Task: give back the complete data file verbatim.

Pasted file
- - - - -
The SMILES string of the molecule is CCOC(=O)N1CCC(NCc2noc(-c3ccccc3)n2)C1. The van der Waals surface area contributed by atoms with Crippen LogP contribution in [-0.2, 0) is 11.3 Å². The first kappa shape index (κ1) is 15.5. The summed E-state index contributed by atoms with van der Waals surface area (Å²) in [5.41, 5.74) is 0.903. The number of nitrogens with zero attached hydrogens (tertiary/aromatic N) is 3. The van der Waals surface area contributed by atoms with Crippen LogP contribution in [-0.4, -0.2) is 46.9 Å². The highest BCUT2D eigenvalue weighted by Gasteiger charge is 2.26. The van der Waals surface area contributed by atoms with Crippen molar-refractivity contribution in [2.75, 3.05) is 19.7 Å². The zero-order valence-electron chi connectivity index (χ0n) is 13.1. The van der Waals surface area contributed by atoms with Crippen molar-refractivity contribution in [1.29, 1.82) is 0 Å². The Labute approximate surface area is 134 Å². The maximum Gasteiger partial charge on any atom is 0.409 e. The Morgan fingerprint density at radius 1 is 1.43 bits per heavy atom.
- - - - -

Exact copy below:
The SMILES string of the molecule is CCOC(=O)N1CCC(NCc2noc(-c3ccccc3)n2)C1. The van der Waals surface area contributed by atoms with Crippen LogP contribution in [-0.2, 0) is 11.3 Å². The first kappa shape index (κ1) is 15.5. The summed E-state index contributed by atoms with van der Waals surface area (Å²) in [5.41, 5.74) is 0.903. The number of nitrogens with zero attached hydrogens (tertiary/aromatic N) is 3. The van der Waals surface area contributed by atoms with Crippen LogP contribution in [-0.4, -0.2) is 46.9 Å². The highest BCUT2D eigenvalue weighted by Gasteiger charge is 2.26. The van der Waals surface area contributed by atoms with Crippen molar-refractivity contribution in [2.75, 3.05) is 19.7 Å². The zero-order valence-electron chi connectivity index (χ0n) is 13.1. The van der Waals surface area contributed by atoms with Crippen molar-refractivity contribution in [1.29, 1.82) is 0 Å². The Labute approximate surface area is 134 Å². The maximum Gasteiger partial charge on any atom is 0.409 e. The Morgan fingerprint density at radius 1 is 1.43 bits per heavy atom.